Wednesday, August 4, 2010

Ground Zero: Mosques, Churches, and Shared Interests

A few days ago, I wrote this post about the uproar over building a mosque and community center near the 9/11 "ground zero" site in New York City. Frequent commenter Marcus pointed out that another religious institution, St. Nicholas Church, a small Greek Orthodox community, has spent much of the last nine years trying to get their church rebuilt alongside the "ground zero" site.

The talks between the church and local government authorities have broken down over the past year. A year and a half ago, the New York Times reported the following

In July [2008],the Port Authority and the Greek Orthodox Church announced a tentative plan to rebuild the church just east of its original site, at Liberty and Greenwich Streets. The authority agreed to provide the church with land for a 24,000-square-foot house of worship, far larger than the original, and $20 million. Since the church would be built in a park over the bomb-screening center, the authority also agreed to pay up to $40 million for a blast-proof platform and foundation.

In recent negotiations, the authority cut the size of the church slightly and told church officials that its dome could not rise higher than the trade center memorial. The church, in turn, wanted the right to review plans for both the garage with the bomb-screening center and the park, something the authority was unwilling to provide. More important, authority officials said, the church wanted the $20 million up front, rather than in stages. Officials said they feared that the church, which has raised about $2 million for its new building, would come back to the authority for more.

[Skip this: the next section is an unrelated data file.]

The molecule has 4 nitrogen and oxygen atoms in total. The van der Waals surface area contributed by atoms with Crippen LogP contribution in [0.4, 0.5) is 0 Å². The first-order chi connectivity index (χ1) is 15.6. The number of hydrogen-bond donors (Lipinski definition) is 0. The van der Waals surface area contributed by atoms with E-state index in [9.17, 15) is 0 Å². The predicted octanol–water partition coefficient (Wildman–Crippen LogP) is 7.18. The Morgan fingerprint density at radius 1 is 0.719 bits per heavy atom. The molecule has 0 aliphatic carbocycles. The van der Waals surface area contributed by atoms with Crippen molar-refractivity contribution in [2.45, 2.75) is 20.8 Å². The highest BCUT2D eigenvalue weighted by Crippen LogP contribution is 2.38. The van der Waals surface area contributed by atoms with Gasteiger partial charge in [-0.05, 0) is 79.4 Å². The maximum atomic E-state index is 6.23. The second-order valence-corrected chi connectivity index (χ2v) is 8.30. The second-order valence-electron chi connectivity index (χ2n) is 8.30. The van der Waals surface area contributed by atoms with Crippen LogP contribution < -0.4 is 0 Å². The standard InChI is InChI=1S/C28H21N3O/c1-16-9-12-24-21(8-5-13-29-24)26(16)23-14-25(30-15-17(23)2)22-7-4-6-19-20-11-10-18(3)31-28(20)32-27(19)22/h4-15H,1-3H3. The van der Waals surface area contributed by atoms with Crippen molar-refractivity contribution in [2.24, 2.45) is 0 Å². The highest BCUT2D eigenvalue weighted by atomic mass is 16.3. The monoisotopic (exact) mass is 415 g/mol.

I have to say I find this story complicated. It brings up all kinds of issues around how the whole "ground zero" site has been treated since 2001, and how many people who suffered there on that day have experienced various forms of injustices.

When it comes to the St. Nicholas project, here are a few issues that come up for me.

First off, the $60 million offered by the Port Authority back in 2008 for the building project. I am against government funding for religious institutions. We already provide religious institutions tax free status, and many (mostly Christian) religious communities have and continue to garner millions of tax dollars through the Faith Based Initiatives Office started by former President George Bush and expanded under current President Barack Obama. So, I find the $60 million offer for a single church building troubling. And I will also say this, if there is any government funding being put towards the controversial mosque and community center project, I stand against it. Maybe there is some justification for helping to fund the rebuilding of St. Nicholas, given it's demise in the 9/11 attacks, a highly unusual event. But how much, and in what ways exactly? I'm not sure.